A small group of Jewish pilgrims gathered on an Tunisian island to visit one of Africa’s oldest synagogues but worries over continued unrest kept many away from the annual event. About 5,000 pilgrims from Tunisia and abroad usually travel each May to the El Ghriba synagogue on Djerba island in the south to mark Lag BaOmer, a holiday which follows Passover.
But this year less than 100 took part and organizers cancelled traditional celebrations because of security concerns and lack of participants as the country struggles to restore order following the overthrow of Tunisia’s authoritarian ruler Zine al-Abidine Ben Ali in January.
“This year was an exception, the atmosphere is different because of security in the country. It is a real shame,” Perez Trabesli, the head of the Jewish community in Djerba said late on Friday, the day that usually draws the most pilgrims. “It is understandable that they do not come because they see attacks and unrest every day on the television,” he said.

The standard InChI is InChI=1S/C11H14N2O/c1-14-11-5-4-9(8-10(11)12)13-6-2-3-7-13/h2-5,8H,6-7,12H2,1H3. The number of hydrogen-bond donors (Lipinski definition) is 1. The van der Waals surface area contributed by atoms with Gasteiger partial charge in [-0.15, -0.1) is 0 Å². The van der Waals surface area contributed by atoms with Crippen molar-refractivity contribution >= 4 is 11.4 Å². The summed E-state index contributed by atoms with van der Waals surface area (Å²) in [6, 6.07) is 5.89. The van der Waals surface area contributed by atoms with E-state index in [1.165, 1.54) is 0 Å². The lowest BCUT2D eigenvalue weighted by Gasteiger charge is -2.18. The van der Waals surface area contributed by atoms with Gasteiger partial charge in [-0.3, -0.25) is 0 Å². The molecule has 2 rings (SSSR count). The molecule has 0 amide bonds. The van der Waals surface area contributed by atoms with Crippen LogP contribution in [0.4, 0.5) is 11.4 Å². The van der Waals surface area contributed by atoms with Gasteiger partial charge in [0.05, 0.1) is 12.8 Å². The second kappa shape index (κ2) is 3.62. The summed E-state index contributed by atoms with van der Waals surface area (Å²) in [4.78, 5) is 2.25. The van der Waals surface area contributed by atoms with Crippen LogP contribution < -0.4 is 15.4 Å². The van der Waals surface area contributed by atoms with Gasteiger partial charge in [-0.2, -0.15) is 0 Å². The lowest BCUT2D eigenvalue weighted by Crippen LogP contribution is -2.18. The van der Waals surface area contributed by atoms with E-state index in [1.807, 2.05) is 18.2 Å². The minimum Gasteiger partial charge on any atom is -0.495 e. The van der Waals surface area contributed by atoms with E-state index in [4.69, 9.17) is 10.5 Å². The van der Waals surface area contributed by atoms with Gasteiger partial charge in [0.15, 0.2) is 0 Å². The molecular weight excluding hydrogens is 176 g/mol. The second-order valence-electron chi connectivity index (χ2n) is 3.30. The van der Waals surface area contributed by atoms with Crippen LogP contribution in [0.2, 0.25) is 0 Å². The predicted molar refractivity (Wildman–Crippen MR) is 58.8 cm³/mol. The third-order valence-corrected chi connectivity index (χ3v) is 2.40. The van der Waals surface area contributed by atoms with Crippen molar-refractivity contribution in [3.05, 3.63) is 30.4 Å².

The pilgrimage has been taking place for 20 years and in the past has attracted visitors from Israel, France and the United States. This year only a handful of foreigners came. Mainly Muslim Tunisia has one of the largest Jewish communities in North Africa – about 2,000 people – and half of them live in Djerba, close to the Libyan border.